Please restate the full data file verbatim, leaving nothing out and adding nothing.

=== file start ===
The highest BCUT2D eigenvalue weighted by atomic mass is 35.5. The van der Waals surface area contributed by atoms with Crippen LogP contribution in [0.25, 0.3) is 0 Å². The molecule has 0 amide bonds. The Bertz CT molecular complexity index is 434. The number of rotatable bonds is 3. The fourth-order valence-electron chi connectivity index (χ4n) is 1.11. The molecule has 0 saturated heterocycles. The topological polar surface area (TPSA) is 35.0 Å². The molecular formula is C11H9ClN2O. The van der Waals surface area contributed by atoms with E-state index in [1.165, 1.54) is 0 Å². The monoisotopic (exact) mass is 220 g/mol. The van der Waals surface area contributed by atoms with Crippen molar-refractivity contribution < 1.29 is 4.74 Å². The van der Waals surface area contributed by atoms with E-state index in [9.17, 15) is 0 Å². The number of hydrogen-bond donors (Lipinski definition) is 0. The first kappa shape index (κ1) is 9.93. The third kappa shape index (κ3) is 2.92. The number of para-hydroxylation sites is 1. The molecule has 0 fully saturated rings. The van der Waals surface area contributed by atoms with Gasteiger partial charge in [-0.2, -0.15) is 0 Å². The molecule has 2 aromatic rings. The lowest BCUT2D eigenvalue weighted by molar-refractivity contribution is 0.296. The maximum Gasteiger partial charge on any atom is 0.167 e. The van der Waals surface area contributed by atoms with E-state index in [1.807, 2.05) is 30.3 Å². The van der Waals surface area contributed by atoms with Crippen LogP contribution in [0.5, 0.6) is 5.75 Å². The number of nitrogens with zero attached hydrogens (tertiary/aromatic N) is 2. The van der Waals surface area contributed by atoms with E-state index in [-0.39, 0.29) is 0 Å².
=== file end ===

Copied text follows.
The highest BCUT2D eigenvalue weighted by atomic mass is 35.5. The van der Waals surface area contributed by atoms with Crippen LogP contribution in [0.25, 0.3) is 0 Å². The molecule has 0 amide bonds. The Bertz CT molecular complexity index is 434. The number of rotatable bonds is 3. The fourth-order valence-electron chi connectivity index (χ4n) is 1.11. The molecule has 0 saturated heterocycles. The topological polar surface area (TPSA) is 35.0 Å². The molecular formula is C11H9ClN2O. The van der Waals surface area contributed by atoms with E-state index in [1.165, 1.54) is 0 Å². The monoisotopic (exact) mass is 220 g/mol. The van der Waals surface area contributed by atoms with Crippen molar-refractivity contribution < 1.29 is 4.74 Å². The van der Waals surface area contributed by atoms with E-state index in [9.17, 15) is 0 Å². The number of hydrogen-bond donors (Lipinski definition) is 0. The first kappa shape index (κ1) is 9.93. The third kappa shape index (κ3) is 2.92. The number of para-hydroxylation sites is 1. The molecule has 0 fully saturated rings. The van der Waals surface area contributed by atoms with Gasteiger partial charge in [-0.2, -0.15) is 0 Å². The molecule has 2 aromatic rings. The lowest BCUT2D eigenvalue weighted by molar-refractivity contribution is 0.296. The maximum Gasteiger partial charge on any atom is 0.167 e. The van der Waals surface area contributed by atoms with E-state index in [1.807, 2.05) is 30.3 Å². The van der Waals surface area contributed by atoms with Crippen LogP contribution in [0.5, 0.6) is 5.75 Å². The number of nitrogens with zero attached hydrogens (tertiary/aromatic N) is 2. The van der Waals surface area contributed by atoms with E-state index in [-0.39, 0.29) is 0 Å².